Johnny Moeller was born in the wrong ethnicity, 'cause this white boy is fully loaded up with soul 'n then some, to the nines, and BlooGaLoo! sounds like a long-lost funky blues-soul gem from the old Stax-Watts Days, sharp-edged, wailin', and bulging with Memphis, Chicago, and South Central. Lightnin' Hopkins set Moeller's hair on fire the moment the needle hit groove on a side he'd unearthed at a local LP shop while still a lad of impressionable (y)ears, and, from that point forward, there was no doubt what he was destined for.
This disc jet propels the listener straight back to the slidezone shared by the 50s and 60s. Johnny Otis, John Lee Hooker, Albert Collins, T-Bone Walker, Wayne Cochran, Link Wray, and a host of halcyon brash guitar players and singers form a kindred link from that era to this, not to mention the decently healthy ladleful of psychedelic rock-blues hit by Jimi, Steve Miller, Neil Merryweather, and other stormy-weather cats.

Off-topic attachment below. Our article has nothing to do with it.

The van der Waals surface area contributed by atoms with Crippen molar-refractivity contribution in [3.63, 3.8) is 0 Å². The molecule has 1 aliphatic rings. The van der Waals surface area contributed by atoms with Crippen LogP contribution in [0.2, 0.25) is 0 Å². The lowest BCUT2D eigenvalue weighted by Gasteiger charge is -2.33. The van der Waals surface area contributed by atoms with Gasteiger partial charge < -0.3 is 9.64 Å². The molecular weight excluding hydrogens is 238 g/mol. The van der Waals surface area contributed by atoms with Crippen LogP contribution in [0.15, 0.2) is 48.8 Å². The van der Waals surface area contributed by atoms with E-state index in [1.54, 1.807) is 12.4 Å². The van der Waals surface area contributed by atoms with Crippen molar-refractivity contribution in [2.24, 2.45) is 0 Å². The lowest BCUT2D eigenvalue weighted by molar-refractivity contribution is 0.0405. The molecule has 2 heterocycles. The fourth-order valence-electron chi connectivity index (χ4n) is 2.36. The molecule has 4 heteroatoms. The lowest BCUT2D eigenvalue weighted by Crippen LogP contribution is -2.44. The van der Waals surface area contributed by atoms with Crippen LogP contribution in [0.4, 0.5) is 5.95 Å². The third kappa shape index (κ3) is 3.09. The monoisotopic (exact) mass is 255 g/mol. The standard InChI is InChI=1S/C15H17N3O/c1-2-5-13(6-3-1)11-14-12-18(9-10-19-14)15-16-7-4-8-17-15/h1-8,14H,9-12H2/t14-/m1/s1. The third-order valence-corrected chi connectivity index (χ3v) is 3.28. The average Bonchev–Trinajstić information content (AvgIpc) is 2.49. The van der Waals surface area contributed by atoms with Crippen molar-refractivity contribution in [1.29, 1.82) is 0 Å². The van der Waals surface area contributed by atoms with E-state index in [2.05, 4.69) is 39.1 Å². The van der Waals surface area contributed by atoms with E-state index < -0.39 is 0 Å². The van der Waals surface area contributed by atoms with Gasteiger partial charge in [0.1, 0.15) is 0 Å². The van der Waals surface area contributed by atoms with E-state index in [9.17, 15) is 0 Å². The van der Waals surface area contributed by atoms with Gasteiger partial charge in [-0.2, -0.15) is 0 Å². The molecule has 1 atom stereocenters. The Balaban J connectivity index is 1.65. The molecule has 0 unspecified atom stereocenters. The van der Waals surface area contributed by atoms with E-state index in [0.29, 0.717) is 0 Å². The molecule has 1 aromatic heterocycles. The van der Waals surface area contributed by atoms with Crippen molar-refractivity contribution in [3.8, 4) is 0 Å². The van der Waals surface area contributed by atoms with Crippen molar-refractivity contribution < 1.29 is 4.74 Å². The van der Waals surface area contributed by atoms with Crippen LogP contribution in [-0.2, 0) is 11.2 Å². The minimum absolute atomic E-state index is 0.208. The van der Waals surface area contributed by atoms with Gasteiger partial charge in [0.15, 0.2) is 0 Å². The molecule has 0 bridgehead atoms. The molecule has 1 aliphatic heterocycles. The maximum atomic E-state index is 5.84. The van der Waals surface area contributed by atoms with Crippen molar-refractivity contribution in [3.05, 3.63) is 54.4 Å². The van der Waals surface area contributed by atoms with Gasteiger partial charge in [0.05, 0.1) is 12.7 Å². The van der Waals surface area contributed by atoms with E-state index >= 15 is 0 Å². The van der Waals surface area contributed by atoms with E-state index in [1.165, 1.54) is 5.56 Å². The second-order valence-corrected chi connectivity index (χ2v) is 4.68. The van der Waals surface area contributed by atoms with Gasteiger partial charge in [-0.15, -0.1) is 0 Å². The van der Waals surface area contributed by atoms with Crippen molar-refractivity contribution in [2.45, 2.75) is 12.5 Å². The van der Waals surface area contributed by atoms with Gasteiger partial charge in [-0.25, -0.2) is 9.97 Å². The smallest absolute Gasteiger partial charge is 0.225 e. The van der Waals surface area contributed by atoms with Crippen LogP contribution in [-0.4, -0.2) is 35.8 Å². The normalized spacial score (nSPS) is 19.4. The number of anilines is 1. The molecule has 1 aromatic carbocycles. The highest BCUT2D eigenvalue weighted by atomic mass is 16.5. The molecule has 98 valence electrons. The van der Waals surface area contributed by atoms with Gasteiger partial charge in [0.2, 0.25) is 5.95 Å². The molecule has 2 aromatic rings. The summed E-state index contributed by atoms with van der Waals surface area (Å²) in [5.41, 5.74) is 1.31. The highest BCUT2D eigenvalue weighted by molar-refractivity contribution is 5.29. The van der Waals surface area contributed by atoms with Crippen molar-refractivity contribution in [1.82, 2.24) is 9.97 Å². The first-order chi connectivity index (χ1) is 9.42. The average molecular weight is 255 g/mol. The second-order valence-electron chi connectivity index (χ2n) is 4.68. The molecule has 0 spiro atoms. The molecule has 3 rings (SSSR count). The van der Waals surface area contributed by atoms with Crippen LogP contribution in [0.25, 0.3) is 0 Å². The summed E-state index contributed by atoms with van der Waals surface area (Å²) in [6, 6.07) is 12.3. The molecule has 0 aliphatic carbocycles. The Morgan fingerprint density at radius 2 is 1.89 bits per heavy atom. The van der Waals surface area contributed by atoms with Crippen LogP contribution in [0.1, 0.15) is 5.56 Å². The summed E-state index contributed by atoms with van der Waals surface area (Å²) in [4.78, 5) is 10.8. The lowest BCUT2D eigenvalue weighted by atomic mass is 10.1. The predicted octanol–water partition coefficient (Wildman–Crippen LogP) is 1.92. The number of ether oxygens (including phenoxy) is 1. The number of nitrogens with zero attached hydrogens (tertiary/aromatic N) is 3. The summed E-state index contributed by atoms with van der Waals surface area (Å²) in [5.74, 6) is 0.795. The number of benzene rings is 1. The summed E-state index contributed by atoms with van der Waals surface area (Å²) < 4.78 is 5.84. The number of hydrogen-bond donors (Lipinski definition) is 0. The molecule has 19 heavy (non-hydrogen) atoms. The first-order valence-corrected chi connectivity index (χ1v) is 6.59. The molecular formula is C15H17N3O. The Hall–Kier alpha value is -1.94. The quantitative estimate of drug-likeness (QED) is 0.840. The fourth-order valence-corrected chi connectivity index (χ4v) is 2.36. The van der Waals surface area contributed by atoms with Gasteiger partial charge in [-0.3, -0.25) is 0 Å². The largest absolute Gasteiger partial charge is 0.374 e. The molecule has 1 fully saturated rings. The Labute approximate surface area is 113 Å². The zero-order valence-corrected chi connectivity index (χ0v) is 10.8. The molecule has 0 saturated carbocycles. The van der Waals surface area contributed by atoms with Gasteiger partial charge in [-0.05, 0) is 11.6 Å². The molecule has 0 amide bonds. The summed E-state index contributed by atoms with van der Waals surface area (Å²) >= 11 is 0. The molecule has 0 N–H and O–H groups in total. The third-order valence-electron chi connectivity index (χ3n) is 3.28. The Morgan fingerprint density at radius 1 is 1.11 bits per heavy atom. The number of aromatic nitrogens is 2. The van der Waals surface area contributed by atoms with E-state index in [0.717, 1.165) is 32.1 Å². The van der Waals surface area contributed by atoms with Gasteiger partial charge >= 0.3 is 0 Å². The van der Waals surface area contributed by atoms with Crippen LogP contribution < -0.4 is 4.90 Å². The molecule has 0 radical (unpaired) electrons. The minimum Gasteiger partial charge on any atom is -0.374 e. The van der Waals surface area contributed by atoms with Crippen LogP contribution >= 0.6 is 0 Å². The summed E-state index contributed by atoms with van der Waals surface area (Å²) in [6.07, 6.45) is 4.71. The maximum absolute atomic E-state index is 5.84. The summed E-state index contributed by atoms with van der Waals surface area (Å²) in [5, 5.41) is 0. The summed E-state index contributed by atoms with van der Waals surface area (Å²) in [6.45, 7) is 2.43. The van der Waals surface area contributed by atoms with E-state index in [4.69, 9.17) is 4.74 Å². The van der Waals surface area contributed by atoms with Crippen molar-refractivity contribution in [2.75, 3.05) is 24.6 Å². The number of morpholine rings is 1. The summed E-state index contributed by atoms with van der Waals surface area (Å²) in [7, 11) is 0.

Kim Wilson, Lou Ann Barton, and Shawn Pittman decided to drop in for five cuts between 'em, measurably augmenting Moeller's very firm back-up home band, especially strong in Matt Ferrell, whose organ and piano contributions are thick, rich, and smoky. The J. Geils Band was pretty well acclaimed for this kind of material, but Moeller beats 'em hollow, far more planted in the Southern low-lyin' climes and temperament than Petey Wolf and the boys were, they being more the partying frat lads and such. Johnny isn't just playing this style, he lives it, a force of nature when it comes to cases. BlooGaLoo! gets right in your face, then burrows down into soul and loins, and if you can resist the infectious howl and clamor of it all, then yer a calmer man than me, Gunga Din.
Edited by: David N. Pyles
Copyright 2010, Peterborough Folk Music Society.
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